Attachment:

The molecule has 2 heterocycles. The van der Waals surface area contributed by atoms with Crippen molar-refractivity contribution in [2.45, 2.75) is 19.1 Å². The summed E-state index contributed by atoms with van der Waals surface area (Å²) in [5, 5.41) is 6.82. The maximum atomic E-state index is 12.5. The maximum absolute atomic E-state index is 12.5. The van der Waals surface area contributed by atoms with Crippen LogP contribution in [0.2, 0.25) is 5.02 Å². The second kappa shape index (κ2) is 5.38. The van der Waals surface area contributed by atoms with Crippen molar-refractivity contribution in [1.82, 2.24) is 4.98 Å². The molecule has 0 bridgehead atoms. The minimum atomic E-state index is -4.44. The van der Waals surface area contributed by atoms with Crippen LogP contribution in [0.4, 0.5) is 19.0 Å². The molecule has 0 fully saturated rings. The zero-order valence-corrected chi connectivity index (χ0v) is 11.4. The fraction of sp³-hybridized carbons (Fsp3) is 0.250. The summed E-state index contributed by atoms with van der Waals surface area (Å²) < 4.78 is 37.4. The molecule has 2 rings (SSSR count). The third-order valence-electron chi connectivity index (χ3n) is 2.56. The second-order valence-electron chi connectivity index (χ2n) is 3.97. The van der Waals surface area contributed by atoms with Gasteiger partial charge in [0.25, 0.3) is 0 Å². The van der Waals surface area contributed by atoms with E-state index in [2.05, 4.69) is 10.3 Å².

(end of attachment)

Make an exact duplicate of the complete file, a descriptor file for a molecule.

The molecule has 2 heterocycles. The van der Waals surface area contributed by atoms with Crippen molar-refractivity contribution in [2.45, 2.75) is 19.1 Å². The summed E-state index contributed by atoms with van der Waals surface area (Å²) in [5, 5.41) is 6.82. The maximum atomic E-state index is 12.5. The maximum absolute atomic E-state index is 12.5. The van der Waals surface area contributed by atoms with Crippen LogP contribution in [0.2, 0.25) is 5.02 Å². The second kappa shape index (κ2) is 5.38. The van der Waals surface area contributed by atoms with Crippen molar-refractivity contribution in [1.82, 2.24) is 4.98 Å². The molecule has 0 bridgehead atoms. The minimum atomic E-state index is -4.44. The van der Waals surface area contributed by atoms with Crippen LogP contribution in [0.4, 0.5) is 19.0 Å². The molecule has 0 fully saturated rings. The zero-order valence-corrected chi connectivity index (χ0v) is 11.4. The fraction of sp³-hybridized carbons (Fsp3) is 0.250. The summed E-state index contributed by atoms with van der Waals surface area (Å²) < 4.78 is 37.4. The molecule has 2 rings (SSSR count). The third-order valence-electron chi connectivity index (χ3n) is 2.56. The second-order valence-electron chi connectivity index (χ2n) is 3.97. The van der Waals surface area contributed by atoms with Gasteiger partial charge in [0.25, 0.3) is 0 Å². The van der Waals surface area contributed by atoms with E-state index in [2.05, 4.69) is 10.3 Å².